Have patient rest in comfortable position Remove clothing as necessary to check injured area Ask how injury happened & what areas hurt (MOI) Visually inspect entire body. Compare both sides of body to look for differences. Feel for DOTS

11 Checking for Possible Strain or Sprain
Have patient actively move joint & evaluate pain involved Manipulate joint with your hands & evaluate pain If joint appears usable, have patient test it with his/her weight

12 Checking for Possible Fracture
Determine whether injured part looks broken (deformed). Compare to uninjured side Ask patient whether he/she thinks it is broken Gently touch injured area look for: Patients reaction to touch Muscles appear to be in spasm Injured area seems unstable One spot hurts noticeably more than the rest Check CSM beyond site of injury

13 Caring for Strains, Sprains & Fractures
Whether usable or not, general care is RICE Rest: don’t allow injured area to be used for at least ½ hour Immobilization: prevent further injury by keeping injured area still Cold: ice works best, avoid direct contact with the skin Elevation: Keep injury higher than patient’s heart 20-30 min of cold followed by min of warming Repeat RICE cycle 3-4 times a day, if possible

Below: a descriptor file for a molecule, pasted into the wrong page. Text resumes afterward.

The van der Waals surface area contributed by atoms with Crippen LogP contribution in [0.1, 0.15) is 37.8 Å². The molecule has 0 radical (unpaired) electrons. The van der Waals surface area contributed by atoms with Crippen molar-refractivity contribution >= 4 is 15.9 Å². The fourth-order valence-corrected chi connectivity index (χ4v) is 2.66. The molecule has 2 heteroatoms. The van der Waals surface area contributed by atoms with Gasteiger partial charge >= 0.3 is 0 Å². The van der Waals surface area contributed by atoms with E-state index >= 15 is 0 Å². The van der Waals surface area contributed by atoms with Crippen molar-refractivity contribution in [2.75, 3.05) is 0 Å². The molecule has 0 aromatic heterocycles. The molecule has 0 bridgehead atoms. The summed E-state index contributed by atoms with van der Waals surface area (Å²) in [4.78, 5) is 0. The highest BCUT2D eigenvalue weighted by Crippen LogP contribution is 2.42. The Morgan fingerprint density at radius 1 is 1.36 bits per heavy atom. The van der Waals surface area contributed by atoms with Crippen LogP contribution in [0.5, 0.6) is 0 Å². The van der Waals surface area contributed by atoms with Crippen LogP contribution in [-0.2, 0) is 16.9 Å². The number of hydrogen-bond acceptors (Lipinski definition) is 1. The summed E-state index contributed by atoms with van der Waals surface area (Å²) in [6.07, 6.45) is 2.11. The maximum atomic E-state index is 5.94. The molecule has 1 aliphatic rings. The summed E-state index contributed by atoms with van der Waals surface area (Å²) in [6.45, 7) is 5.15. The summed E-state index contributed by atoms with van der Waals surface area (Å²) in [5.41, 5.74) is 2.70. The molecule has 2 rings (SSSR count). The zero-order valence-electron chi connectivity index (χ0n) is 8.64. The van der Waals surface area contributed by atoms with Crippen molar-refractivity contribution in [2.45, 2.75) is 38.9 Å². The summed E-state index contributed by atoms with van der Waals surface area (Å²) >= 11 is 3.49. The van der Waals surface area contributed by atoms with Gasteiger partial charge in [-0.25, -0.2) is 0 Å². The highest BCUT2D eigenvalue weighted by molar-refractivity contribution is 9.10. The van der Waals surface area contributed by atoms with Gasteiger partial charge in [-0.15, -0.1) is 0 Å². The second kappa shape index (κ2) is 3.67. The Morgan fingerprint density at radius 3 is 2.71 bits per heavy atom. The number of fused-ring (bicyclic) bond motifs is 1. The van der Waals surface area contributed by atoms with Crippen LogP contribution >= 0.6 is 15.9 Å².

14 RICE Rest Immobilization Cold Elevation

15 Splinting In remote areas, patients will likely need to be moved
The splint should restrict movement to prevent further injury & increase comfort The splint must be made of something to pad injury & rigid enough to provide support Padding should fill in all spaces to help prevent movement Possible splint materials include branches, hiking poles, SAM splints, magazines, etc. Use triangular bandages, tape, elastic wraps, etc. to secure splints

16 Improvised Splinting Material
What items can be used for splinting? Sticks Tent poles Oars/paddles Ski/trekking poles SAM Splints Internal Pack frames

17 Improvised Splinting Material (cont’d.)
Padding: Sleeping bags Foamlite pads Extra clothing Soft debris from forest floor Rolls of sterile dressing

18 Splinting Prepare splinting material before starting trip